Decoding Autism: Study finds DNA clues to developmental disorders

New results from the largest study of its kind direct the search for autism-influencing genes to a previously overlooked DNA segment and highlight the role of a crucial chemical-messenger system in creating brains susceptible to autism.

Genetic analyses of 1,168 families, each containing two or more persons with autism or a related condition, indicate that as-yet-unidentified genes on part of chromosome 11 often contribute to the developmental disorders. A group of more than 120 scientists in 19 countries report the findings online and in the March Nature Genetics. Previous studies of fewer people with autism (SN: 10/21/06, p. 259: Autism’s DNA Trail: Gene variant tied to developmental disorder) had identified a potential autism gene but missed the genetic link to chromosome 11.

That DNA location and several others linked to autism in the new study harbor genes for proteins that shuttle glutamate among brain cells. That chemical messenger stimulates neural activity and influences brain development.

Report coauthors Bernie Devlin of the University of Pittsburgh and Stephen W. Scherer of the University of Toronto and others now plan to look for links between variants of glutamate-related genes and autism in the families.

“It is likely that a number of autism genes will be identified in the next couple of years,” says psychiatrist and study coauthor Joachim Hallmayer of Stanford University.

The new data reveal autism-linked chromosome alterations in 7 to 12 percent of the families, depending on whether the disorder was defined narrowly or broadly. These DNA modifications included deletions and repeated short sequences.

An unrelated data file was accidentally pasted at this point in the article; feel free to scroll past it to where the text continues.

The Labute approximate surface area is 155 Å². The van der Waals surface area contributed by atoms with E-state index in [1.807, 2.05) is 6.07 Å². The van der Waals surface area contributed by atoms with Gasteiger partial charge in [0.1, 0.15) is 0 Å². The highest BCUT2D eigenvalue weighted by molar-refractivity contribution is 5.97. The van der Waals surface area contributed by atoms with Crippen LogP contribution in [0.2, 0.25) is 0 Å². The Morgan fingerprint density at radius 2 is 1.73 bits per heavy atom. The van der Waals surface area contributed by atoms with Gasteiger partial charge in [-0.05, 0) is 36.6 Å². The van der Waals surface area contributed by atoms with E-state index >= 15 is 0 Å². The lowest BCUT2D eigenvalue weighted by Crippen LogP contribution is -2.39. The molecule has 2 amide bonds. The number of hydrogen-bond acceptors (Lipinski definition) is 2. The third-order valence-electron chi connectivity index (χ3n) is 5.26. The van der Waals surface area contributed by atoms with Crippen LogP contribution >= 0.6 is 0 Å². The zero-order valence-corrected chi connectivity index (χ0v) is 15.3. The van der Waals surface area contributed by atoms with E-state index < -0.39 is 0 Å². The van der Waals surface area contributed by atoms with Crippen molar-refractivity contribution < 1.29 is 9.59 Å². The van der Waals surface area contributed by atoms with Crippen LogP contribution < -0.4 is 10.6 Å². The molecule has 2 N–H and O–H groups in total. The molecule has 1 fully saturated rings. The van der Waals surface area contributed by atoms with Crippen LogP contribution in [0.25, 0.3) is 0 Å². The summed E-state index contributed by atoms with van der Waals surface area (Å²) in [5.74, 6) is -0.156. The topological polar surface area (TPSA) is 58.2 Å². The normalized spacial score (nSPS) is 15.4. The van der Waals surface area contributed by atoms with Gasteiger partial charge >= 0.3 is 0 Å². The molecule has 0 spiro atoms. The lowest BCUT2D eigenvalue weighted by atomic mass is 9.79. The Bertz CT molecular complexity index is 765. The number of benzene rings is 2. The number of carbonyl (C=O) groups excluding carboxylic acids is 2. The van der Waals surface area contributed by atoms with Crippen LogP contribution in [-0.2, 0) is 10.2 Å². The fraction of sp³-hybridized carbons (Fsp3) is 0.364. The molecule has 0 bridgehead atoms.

In one family, for instance, only individuals with autism displayed a particular deletion on a chromosome 2 gene known as neurexin 1. Other studies have indicated that neurexin 1 fosters glutamate’s movement from one brain cell to another.

Boys display autism and other developmental disruptions of language and social relations far more often than girls do. Consequently, earlier genetic studies of autism had focused on boys. In the new study, more than one-third of the families included girls diagnosed with these disorders.

When the analysis included families with affected girls, the evidence linking genes on chromosome 11 and in other DNA areas to autism became much stronger than when only affected boys were considered.

Neuroscientist Matthew Belmonte of Cornell University regards the new chromosome 11 finding as “especially interesting.” Much evidence had already indicated that females who develop autism have, on average, more of the known genetic and environmental risks for the disorder than males do, he notes. So, males seem more susceptible to autism.

The chromosome 11 region identified in the new study deserves scrutiny for genes that contribute to autism, particularly in girls, Belmonte says.

The autism-related deletion in the neurexin 1 gene, although limited to one family in the new study, should be explored in further investigations, he adds. Increasing evidence suggests that variations in a family of genes that includes neurexin 1 disturb the delicate balance between substances that amplify and quell neural activity as the brain grows. Belmonte suggests that the resulting neural imbalance may trigger patterns of brain development that foster autism.

Bruce Bower has written about the behavioral sciences for Science News since 1984. He writes about psychology, anthropology, archaeology and mental health issues.